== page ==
APTN National News
Prime Minister Justin Trudeau said Wednesday he would be putting “real money” toward fixing the health and infrastructure crisis in many First Nation communities.
Trudeau made the pledge while responding to question in the House of Commons over a state of emergency declared by 33 First Nations in the Sioux Lookout area of northern Ontario.
“We need to fix a relationship that has broken over the past decades and, indeed, centuries between Canada and Indigenous peoples,” said Trudeau. “That is why this government has pledged to renew a new relationship, putting real money forward to build support on infrastructure, health, on a broad range of things and creating a true nation-to-nation relationship.”
Trudeau was pressed on the issue during question period by NDP leader Tom Mulcair who called on the government to do something to deal with the health crisis gripping the First Nation communities that are home to 30,000 people.
“Another First Nations community in northern Ontario has just declared a state of emergency, not because of a weather disaster or because of any accident, but because of the everyday reality there that is simply unacceptable in our country,” said Mulcair.
Trudeau has already promised his government would be investing $2.6 billion in new funding for First Nation education and that his government would be clearing all First Nations off Indigenous Affairs’ water advisory list within four years.
It’s expected the Liberal government’s plan to roll out the promised billions to First Nations will be contained in the federal budget scheduled for unveiling on March 22.
Earlier in the day, chiefs with the Nishnawbe Aski Nation (NAN) held a press conference in Toronto declaring the state of emergency.
“The many urgent and long-standing health issues that plague our communities are well-documented and the time for action is now,” said Grand Chief Alvin Fiddler. “We are calling on all levels of government to commit to a plan of action to address this crisis.”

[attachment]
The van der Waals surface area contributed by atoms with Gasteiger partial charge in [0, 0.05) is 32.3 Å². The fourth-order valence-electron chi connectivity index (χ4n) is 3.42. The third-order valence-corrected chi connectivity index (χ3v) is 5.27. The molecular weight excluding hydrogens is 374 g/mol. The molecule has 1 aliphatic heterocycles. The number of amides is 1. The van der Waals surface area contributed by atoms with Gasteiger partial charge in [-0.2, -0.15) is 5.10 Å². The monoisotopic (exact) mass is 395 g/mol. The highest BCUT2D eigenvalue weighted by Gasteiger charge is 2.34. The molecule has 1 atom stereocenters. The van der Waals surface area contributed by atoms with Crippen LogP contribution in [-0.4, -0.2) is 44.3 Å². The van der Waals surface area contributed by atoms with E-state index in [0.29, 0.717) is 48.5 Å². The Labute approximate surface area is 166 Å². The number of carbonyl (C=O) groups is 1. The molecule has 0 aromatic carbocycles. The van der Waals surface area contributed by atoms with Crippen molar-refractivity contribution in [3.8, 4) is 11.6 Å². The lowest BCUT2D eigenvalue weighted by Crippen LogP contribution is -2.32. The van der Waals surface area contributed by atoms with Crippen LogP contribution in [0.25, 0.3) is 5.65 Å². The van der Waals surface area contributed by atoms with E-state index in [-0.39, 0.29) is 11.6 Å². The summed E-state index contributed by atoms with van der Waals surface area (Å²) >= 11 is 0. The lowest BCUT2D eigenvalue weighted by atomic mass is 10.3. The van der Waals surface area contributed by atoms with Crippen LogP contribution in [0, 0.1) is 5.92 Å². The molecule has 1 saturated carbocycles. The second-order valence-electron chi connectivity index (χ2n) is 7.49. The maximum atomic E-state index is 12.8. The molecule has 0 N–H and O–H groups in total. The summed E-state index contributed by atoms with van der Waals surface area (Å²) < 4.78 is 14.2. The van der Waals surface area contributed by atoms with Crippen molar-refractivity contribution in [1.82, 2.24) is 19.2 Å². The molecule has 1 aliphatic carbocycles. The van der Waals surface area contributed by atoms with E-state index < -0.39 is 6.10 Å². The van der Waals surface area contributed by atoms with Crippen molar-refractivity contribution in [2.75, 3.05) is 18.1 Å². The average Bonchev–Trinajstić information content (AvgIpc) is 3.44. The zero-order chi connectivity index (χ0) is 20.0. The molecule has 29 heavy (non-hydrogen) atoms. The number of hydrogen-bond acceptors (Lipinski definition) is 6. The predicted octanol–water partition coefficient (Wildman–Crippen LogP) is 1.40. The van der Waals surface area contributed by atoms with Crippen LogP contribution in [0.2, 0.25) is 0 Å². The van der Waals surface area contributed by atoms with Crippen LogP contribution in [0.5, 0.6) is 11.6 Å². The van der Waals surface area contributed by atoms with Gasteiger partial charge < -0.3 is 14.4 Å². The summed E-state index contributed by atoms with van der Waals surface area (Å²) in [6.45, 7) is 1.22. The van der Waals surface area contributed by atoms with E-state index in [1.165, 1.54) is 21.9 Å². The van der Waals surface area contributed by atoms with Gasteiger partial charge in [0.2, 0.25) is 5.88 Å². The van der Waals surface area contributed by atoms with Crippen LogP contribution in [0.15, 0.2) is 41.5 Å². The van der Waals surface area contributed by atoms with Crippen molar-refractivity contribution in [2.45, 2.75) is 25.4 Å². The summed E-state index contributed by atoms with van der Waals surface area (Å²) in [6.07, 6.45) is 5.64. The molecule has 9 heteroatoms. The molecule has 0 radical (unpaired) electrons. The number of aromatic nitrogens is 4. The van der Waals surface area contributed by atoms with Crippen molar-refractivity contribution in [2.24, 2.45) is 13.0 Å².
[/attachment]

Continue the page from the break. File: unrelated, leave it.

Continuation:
NAN is the umbrella organization which represents the Sioux Lookout area First Nations.
The health system in these First Nation communities is so underfunded and broken that children have died from treatable ailments. In 2014, two four-year-olds died from rheumatic fever.
“The health system provided to First Nations is an atrocious mess, which has led to the health crisis we are facing today,” said Solomon Mamakwa, health director with the Shibogama Health Authority. “We are not even allowed to access all mainstream health services and supports. This has led to the loss of many of our people, including children. This type of system is not tolerated or acceptable in mainstream society. Why are we expected to accept this as Indigenous peoples?”
NAN said in a statement it expects to meet with federal and provincial officials within the next 90 days to develop a plan to end the health crisis in the communities.
Health Minister Jane Philpott told reporters in Ottawa department officials were on the ground dealing with the ongoing crisis.
“They are meeting with officials at the Sioux Lookout First Nations Health Authority,” said Philpott. “They will be working with local First Nation chiefs as well as provincial health advisers and we will be addressing these concerns.”
Ontario Aboriginal Affairs Minister David Zimmer said in a statement emailed to APTN that he would be working with NAN and federal officials to deal with the crisis.
“Improving access to health and social services and improving outcomes for First Nations, especially in remote communities, are key issues that we all have to tackle together,” said Zimmer. “Whether they be health-care services, education outcomes or over-representation in child welfare, we need to re-think how we support, resource and empower Indigenous communities.”